Millennials Consider Love, Marriage and Real Estate, Oh My!

First comes love, then comes marriage, then comes a mortgage in the baby carriage! While we have traditionally heard that old ditty a different way over the years, traditions change and for many Millennials (ages 18-34) the family expansion has to wait. Not only does the baby have to wait, but for many Millennials, even marriage has to take a proverbial number. Many Millennials are holding off on marriage to save up for a down payment on residential real estate. A recent survey shows that 38 percent of American Millennials said that they would, or have, put off a wedding or honeymoon in order to afford to buy a home. This statistic isn’t very surprising considering that the average American wedding can cost around $30,000. This figure doesn’t even include the honeymoon.

Unfortunately, the decision to hold off marriage before getting a mortgage might be more complicated than the Millennials may have first thought. Take note, I wrote this article to inform, not admonish the reader. I want you to have all the information about making one of the largest investments you’ll probably ever make in your lifetime. Initially, it sounds like it makes more financial sense to put the mortgage ahead of the marriage, but if the relationship goes south between these unmarried Millennials, be sure that divorce is much easier than breaking up real estate encumbered by a mortgage held between two unmarried people. In other words, think before you ink.

Rather than go into the details of how incurring the debt makes financial sense before marriage, if you expect a return on your real estate investment, ensure that your relationship with this significant other can withstand the financial commitment. Here’s an interesting statistic, according to the CDCP, 27.4 percent of couples who co-habitate before marriage break up by the third year of living together. In other words, think before you ink.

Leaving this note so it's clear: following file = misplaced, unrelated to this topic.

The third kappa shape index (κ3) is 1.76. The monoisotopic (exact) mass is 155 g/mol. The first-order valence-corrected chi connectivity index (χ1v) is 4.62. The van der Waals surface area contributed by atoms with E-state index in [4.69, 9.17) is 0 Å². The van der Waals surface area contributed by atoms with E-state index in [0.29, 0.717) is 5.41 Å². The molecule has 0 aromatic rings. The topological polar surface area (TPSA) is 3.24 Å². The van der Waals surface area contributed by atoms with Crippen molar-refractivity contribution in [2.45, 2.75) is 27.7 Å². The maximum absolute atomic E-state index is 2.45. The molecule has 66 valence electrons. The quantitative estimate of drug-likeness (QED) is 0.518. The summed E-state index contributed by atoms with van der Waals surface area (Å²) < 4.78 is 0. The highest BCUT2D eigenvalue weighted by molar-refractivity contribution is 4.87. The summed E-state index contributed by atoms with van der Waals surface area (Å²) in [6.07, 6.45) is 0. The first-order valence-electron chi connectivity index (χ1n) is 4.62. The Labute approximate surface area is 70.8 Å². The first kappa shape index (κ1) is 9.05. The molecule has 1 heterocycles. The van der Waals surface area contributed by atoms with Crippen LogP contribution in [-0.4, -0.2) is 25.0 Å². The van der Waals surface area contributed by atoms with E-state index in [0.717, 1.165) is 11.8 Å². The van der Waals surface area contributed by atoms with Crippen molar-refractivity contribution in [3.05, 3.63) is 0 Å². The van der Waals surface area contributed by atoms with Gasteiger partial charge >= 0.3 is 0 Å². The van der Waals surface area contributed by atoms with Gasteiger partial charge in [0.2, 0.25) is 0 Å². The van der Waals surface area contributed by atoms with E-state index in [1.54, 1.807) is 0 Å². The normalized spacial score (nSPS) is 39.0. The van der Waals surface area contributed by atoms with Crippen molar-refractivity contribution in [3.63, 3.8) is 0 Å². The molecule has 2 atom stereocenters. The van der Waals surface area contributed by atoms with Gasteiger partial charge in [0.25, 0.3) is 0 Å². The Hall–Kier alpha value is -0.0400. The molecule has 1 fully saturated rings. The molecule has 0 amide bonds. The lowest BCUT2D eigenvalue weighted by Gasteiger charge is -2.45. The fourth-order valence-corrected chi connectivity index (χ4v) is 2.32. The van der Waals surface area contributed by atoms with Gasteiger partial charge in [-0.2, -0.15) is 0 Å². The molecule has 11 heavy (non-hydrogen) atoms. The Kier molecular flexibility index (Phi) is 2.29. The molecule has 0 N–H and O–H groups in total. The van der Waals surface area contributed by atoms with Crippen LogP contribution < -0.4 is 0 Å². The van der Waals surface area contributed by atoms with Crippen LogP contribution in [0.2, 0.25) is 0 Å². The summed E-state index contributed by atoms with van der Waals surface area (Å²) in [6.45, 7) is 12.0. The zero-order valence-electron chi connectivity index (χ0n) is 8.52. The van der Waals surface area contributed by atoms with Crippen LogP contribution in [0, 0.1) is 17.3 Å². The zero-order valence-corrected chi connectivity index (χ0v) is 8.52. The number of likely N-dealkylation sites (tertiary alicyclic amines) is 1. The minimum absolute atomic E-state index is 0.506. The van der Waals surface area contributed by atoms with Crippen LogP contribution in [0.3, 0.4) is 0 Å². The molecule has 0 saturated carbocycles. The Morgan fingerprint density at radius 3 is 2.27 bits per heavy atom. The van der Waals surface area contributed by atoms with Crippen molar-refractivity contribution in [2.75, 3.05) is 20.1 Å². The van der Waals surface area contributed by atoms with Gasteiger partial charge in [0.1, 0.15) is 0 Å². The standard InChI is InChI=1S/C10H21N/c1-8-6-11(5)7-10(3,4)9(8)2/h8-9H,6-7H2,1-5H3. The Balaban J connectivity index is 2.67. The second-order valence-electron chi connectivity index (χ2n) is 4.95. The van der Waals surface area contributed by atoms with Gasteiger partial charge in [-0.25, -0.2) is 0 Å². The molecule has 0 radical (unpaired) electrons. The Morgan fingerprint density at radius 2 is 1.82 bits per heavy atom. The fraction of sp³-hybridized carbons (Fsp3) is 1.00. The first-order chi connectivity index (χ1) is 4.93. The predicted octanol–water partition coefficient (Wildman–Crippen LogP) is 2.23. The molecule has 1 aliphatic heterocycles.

UPDATE on 2/20/15:

On 2/19/15, we posted this article about the risks of investing with someone you are romantically involved with before getting married.  On 2/20/15, less than a day after posting the article, our office was presented with a legal situation that clearly exposed the pitfalls associated with couples buying residential real estate before marriage.  Below are the facts:

In 2012, Boyfriend and Girlfriend purchase a home. They finance the purchase and both are considered borrowers (read: jointly and severally liable for the debt).  In other words, both are on the hook for the debt separately and as a couple.  Boyfriend and Girlfriend break up and Girlfriend moves out. Boyfriend continues to make payments on the debt and some years later, Girlfriend transfers her interest. The transfer is made to Boyfriend without any money exchanging hands, via Quit Claim Deed, to Boyfriend. Minimum documentary stamp tax was paid upon recording, not documentary stamp tax based upon half the balance of the principal amount remaining on the mortgage, as would be required by the Department of Revenue. There was no refinance or change in liability on the debt.

Fast-forward to 2015, where the Department of Revenue does an audit of the transfer referenced above. The Department of Revenue questions the Boyfriend about the minimum documentary stamp tax and now wants him to pay taxes based on half the balance of the principal amount remaining on the mortgage. This figure requested by the Department of Revenue most probably includes penalties for not paying the correct documentary stamp tax upon transfer. Now, here is a real life situation that probably could have been avoided by being informed of the risks before taking on the mortgage. Technically, it is our opinion that the Department of Revenue is entitled to collect on the unpaid balance of documentary stamp tax, but however you look at it, there is a problem that needs to be addressed. Think before you ink.